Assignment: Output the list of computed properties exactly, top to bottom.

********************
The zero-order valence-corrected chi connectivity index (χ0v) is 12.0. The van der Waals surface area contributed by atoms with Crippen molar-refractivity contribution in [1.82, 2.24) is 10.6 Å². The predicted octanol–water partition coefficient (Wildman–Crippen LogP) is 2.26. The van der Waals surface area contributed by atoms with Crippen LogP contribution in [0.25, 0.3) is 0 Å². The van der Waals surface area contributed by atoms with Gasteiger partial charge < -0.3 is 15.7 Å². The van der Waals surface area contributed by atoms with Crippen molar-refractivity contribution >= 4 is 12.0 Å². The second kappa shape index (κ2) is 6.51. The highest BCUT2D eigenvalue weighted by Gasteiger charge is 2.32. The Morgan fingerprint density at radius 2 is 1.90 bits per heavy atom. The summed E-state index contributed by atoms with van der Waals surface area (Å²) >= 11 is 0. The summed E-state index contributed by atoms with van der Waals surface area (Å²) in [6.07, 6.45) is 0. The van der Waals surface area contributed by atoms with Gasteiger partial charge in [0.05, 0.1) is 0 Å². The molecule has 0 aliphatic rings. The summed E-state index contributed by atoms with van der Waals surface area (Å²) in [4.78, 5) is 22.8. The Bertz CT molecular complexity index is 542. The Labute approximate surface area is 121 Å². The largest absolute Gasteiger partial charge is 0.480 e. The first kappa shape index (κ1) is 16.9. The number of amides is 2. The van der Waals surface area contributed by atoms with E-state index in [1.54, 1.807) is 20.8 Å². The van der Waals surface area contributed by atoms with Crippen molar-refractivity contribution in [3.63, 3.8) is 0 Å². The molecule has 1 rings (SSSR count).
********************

The zero-order valence-corrected chi connectivity index (χ0v) is 12.0. The van der Waals surface area contributed by atoms with Crippen molar-refractivity contribution in [1.82, 2.24) is 10.6 Å². The predicted octanol–water partition coefficient (Wildman–Crippen LogP) is 2.26. The van der Waals surface area contributed by atoms with Crippen LogP contribution in [0.25, 0.3) is 0 Å². The van der Waals surface area contributed by atoms with Gasteiger partial charge < -0.3 is 15.7 Å². The van der Waals surface area contributed by atoms with Crippen molar-refractivity contribution >= 4 is 12.0 Å². The second kappa shape index (κ2) is 6.51. The highest BCUT2D eigenvalue weighted by Gasteiger charge is 2.32. The Morgan fingerprint density at radius 2 is 1.90 bits per heavy atom. The summed E-state index contributed by atoms with van der Waals surface area (Å²) >= 11 is 0. The summed E-state index contributed by atoms with van der Waals surface area (Å²) in [6.07, 6.45) is 0. The van der Waals surface area contributed by atoms with Gasteiger partial charge in [0.05, 0.1) is 0 Å². The molecule has 0 aliphatic rings. The summed E-state index contributed by atoms with van der Waals surface area (Å²) in [4.78, 5) is 22.8. The Bertz CT molecular complexity index is 542. The Labute approximate surface area is 121 Å². The largest absolute Gasteiger partial charge is 0.480 e. The first kappa shape index (κ1) is 16.9. The number of amides is 2. The van der Waals surface area contributed by atoms with E-state index in [1.54, 1.807) is 20.8 Å². The van der Waals surface area contributed by atoms with Crippen molar-refractivity contribution in [3.63, 3.8) is 0 Å². The molecule has 1 rings (SSSR count).